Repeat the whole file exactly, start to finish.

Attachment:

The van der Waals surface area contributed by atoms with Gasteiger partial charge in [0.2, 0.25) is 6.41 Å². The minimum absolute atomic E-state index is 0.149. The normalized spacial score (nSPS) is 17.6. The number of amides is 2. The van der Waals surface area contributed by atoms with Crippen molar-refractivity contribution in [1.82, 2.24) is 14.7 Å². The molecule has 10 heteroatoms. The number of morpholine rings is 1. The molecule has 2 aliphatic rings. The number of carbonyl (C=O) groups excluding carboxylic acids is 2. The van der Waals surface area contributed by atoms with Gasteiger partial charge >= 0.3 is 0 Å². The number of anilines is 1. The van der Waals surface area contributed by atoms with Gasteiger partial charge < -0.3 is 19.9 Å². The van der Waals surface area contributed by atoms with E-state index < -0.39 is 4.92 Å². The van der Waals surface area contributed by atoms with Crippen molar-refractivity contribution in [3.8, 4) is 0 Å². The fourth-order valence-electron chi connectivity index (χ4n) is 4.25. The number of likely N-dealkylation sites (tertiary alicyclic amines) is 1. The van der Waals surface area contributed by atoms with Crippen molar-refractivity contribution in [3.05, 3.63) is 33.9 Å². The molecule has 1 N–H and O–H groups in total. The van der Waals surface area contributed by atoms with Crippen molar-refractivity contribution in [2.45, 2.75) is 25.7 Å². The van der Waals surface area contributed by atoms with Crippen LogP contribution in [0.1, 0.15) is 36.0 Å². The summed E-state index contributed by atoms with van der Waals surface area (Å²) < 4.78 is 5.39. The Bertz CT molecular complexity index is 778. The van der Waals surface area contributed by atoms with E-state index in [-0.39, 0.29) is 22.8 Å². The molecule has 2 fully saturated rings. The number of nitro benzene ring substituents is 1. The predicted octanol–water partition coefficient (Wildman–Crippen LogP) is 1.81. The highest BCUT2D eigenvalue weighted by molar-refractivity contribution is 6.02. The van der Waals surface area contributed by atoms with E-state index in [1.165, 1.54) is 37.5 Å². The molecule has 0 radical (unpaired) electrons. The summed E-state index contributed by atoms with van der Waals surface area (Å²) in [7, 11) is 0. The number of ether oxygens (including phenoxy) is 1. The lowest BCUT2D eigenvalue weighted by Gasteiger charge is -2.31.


The van der Waals surface area contributed by atoms with Gasteiger partial charge in [0.2, 0.25) is 6.41 Å². The minimum absolute atomic E-state index is 0.149. The normalized spacial score (nSPS) is 17.6. The number of amides is 2. The van der Waals surface area contributed by atoms with Crippen molar-refractivity contribution in [1.82, 2.24) is 14.7 Å². The molecule has 10 heteroatoms. The number of morpholine rings is 1. The molecule has 2 aliphatic rings. The number of carbonyl (C=O) groups excluding carboxylic acids is 2. The van der Waals surface area contributed by atoms with Gasteiger partial charge >= 0.3 is 0 Å². The number of anilines is 1. The van der Waals surface area contributed by atoms with Gasteiger partial charge < -0.3 is 19.9 Å². The van der Waals surface area contributed by atoms with E-state index < -0.39 is 4.92 Å². The van der Waals surface area contributed by atoms with Crippen molar-refractivity contribution in [3.8, 4) is 0 Å². The fourth-order valence-electron chi connectivity index (χ4n) is 4.25. The number of likely N-dealkylation sites (tertiary alicyclic amines) is 1. The van der Waals surface area contributed by atoms with Crippen molar-refractivity contribution in [3.05, 3.63) is 33.9 Å². The molecule has 1 N–H and O–H groups in total. The van der Waals surface area contributed by atoms with Crippen molar-refractivity contribution in [2.45, 2.75) is 25.7 Å². The van der Waals surface area contributed by atoms with Crippen LogP contribution in [0.1, 0.15) is 36.0 Å². The summed E-state index contributed by atoms with van der Waals surface area (Å²) < 4.78 is 5.39. The Bertz CT molecular complexity index is 778. The van der Waals surface area contributed by atoms with E-state index in [-0.39, 0.29) is 22.8 Å². The molecule has 2 fully saturated rings. The number of nitro benzene ring substituents is 1. The predicted octanol–water partition coefficient (Wildman–Crippen LogP) is 1.81. The highest BCUT2D eigenvalue weighted by molar-refractivity contribution is 6.02. The van der Waals surface area contributed by atoms with E-state index in [1.165, 1.54) is 37.5 Å². The molecule has 0 radical (unpaired) electrons. The summed E-state index contributed by atoms with van der Waals surface area (Å²) in [7, 11) is 0. The number of ether oxygens (including phenoxy) is 1. The lowest BCUT2D eigenvalue weighted by Gasteiger charge is -2.31.